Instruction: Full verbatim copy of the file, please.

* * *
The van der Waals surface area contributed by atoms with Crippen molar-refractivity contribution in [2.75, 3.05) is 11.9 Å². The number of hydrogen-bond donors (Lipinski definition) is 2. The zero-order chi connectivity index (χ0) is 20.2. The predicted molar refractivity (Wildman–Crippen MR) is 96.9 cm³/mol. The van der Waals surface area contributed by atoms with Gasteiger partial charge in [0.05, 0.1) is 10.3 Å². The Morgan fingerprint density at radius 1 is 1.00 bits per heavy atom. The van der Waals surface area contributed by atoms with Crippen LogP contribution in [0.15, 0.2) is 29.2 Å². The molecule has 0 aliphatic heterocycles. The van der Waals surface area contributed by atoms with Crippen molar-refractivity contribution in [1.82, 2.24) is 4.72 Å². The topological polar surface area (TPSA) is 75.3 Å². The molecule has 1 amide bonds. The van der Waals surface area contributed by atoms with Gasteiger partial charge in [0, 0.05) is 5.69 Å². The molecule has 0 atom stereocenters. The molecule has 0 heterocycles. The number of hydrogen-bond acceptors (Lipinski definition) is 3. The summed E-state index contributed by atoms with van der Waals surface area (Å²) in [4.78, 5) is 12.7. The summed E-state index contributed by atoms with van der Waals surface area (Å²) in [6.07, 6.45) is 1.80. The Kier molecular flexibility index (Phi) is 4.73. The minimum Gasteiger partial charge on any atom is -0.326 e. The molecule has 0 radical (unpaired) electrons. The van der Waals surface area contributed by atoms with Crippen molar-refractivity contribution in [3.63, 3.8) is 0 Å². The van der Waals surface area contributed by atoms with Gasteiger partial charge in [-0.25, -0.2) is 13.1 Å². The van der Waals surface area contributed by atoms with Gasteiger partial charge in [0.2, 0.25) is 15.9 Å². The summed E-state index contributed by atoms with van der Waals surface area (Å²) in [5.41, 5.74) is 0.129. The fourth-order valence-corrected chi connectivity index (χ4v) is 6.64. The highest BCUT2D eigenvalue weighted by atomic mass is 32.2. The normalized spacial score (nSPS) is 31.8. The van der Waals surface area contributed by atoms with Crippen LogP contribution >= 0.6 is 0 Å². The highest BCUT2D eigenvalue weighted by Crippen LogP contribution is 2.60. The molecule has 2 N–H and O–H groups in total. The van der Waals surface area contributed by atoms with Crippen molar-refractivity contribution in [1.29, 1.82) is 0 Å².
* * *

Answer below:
The van der Waals surface area contributed by atoms with Crippen molar-refractivity contribution in [2.75, 3.05) is 11.9 Å². The number of hydrogen-bond donors (Lipinski definition) is 2. The zero-order chi connectivity index (χ0) is 20.2. The predicted molar refractivity (Wildman–Crippen MR) is 96.9 cm³/mol. The van der Waals surface area contributed by atoms with Gasteiger partial charge in [0.05, 0.1) is 10.3 Å². The Morgan fingerprint density at radius 1 is 1.00 bits per heavy atom. The van der Waals surface area contributed by atoms with Crippen LogP contribution in [0.15, 0.2) is 29.2 Å². The molecule has 0 aliphatic heterocycles. The van der Waals surface area contributed by atoms with Crippen molar-refractivity contribution in [1.82, 2.24) is 4.72 Å². The topological polar surface area (TPSA) is 75.3 Å². The molecule has 1 amide bonds. The van der Waals surface area contributed by atoms with Gasteiger partial charge in [0, 0.05) is 5.69 Å². The molecule has 0 atom stereocenters. The molecule has 0 heterocycles. The number of hydrogen-bond acceptors (Lipinski definition) is 3. The summed E-state index contributed by atoms with van der Waals surface area (Å²) in [4.78, 5) is 12.7. The summed E-state index contributed by atoms with van der Waals surface area (Å²) in [6.07, 6.45) is 1.80. The Kier molecular flexibility index (Phi) is 4.73. The minimum Gasteiger partial charge on any atom is -0.326 e. The molecule has 0 radical (unpaired) electrons. The van der Waals surface area contributed by atoms with Crippen molar-refractivity contribution in [3.63, 3.8) is 0 Å². The van der Waals surface area contributed by atoms with Gasteiger partial charge in [-0.25, -0.2) is 13.1 Å². The van der Waals surface area contributed by atoms with Gasteiger partial charge in [0.2, 0.25) is 15.9 Å². The summed E-state index contributed by atoms with van der Waals surface area (Å²) in [5.41, 5.74) is 0.129. The fourth-order valence-corrected chi connectivity index (χ4v) is 6.64. The highest BCUT2D eigenvalue weighted by atomic mass is 32.2. The normalized spacial score (nSPS) is 31.8. The van der Waals surface area contributed by atoms with Crippen LogP contribution >= 0.6 is 0 Å². The highest BCUT2D eigenvalue weighted by Crippen LogP contribution is 2.60. The molecule has 2 N–H and O–H groups in total. The van der Waals surface area contributed by atoms with Crippen molar-refractivity contribution in [1.29, 1.82) is 0 Å².